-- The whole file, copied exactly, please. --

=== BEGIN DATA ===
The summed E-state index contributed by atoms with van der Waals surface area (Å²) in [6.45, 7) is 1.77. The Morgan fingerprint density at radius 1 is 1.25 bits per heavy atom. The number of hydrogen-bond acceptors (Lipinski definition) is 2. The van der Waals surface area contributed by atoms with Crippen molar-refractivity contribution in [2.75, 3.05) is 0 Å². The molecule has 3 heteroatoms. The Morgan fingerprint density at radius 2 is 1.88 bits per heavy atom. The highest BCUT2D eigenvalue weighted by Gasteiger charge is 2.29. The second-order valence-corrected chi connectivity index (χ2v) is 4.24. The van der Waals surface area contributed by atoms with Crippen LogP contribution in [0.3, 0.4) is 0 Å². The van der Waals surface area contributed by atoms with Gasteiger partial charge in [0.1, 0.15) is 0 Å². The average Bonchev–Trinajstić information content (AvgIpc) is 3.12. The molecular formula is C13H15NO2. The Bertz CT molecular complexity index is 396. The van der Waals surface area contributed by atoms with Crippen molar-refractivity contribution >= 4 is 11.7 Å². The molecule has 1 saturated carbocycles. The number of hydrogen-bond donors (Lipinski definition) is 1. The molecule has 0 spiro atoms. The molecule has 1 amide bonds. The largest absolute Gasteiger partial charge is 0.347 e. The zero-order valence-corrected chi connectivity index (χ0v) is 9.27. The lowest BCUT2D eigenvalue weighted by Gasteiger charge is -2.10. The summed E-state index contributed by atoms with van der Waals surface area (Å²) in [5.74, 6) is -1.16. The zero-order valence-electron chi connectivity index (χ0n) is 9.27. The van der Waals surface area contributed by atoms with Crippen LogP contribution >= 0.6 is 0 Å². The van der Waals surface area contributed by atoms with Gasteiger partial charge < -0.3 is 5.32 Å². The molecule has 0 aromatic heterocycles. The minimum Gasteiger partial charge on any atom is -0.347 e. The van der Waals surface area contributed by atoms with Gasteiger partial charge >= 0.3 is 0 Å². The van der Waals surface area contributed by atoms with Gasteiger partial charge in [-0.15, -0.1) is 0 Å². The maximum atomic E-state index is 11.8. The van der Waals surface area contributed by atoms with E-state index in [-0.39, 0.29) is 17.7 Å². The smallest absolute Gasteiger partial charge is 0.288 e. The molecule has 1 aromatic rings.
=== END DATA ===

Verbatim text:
The summed E-state index contributed by atoms with van der Waals surface area (Å²) in [6.45, 7) is 1.77. The Morgan fingerprint density at radius 1 is 1.25 bits per heavy atom. The number of hydrogen-bond acceptors (Lipinski definition) is 2. The van der Waals surface area contributed by atoms with Crippen molar-refractivity contribution in [2.75, 3.05) is 0 Å². The molecule has 3 heteroatoms. The Morgan fingerprint density at radius 2 is 1.88 bits per heavy atom. The highest BCUT2D eigenvalue weighted by Gasteiger charge is 2.29. The second-order valence-corrected chi connectivity index (χ2v) is 4.24. The van der Waals surface area contributed by atoms with Crippen LogP contribution in [0.3, 0.4) is 0 Å². The van der Waals surface area contributed by atoms with Gasteiger partial charge in [0.1, 0.15) is 0 Å². The average Bonchev–Trinajstić information content (AvgIpc) is 3.12. The molecular formula is C13H15NO2. The Bertz CT molecular complexity index is 396. The van der Waals surface area contributed by atoms with Crippen molar-refractivity contribution >= 4 is 11.7 Å². The molecule has 1 saturated carbocycles. The number of hydrogen-bond donors (Lipinski definition) is 1. The molecule has 0 spiro atoms. The molecule has 1 amide bonds. The largest absolute Gasteiger partial charge is 0.347 e. The zero-order valence-corrected chi connectivity index (χ0v) is 9.27. The lowest BCUT2D eigenvalue weighted by Gasteiger charge is -2.10. The summed E-state index contributed by atoms with van der Waals surface area (Å²) in [5.74, 6) is -1.16. The zero-order valence-electron chi connectivity index (χ0n) is 9.27. The van der Waals surface area contributed by atoms with Crippen LogP contribution >= 0.6 is 0 Å². The van der Waals surface area contributed by atoms with Gasteiger partial charge < -0.3 is 5.32 Å². The molecule has 0 aromatic heterocycles. The minimum Gasteiger partial charge on any atom is -0.347 e. The van der Waals surface area contributed by atoms with Gasteiger partial charge >= 0.3 is 0 Å². The van der Waals surface area contributed by atoms with Gasteiger partial charge in [-0.15, -0.1) is 0 Å². The maximum atomic E-state index is 11.8. The van der Waals surface area contributed by atoms with E-state index in [-0.39, 0.29) is 17.7 Å². The smallest absolute Gasteiger partial charge is 0.288 e. The molecule has 1 aromatic rings.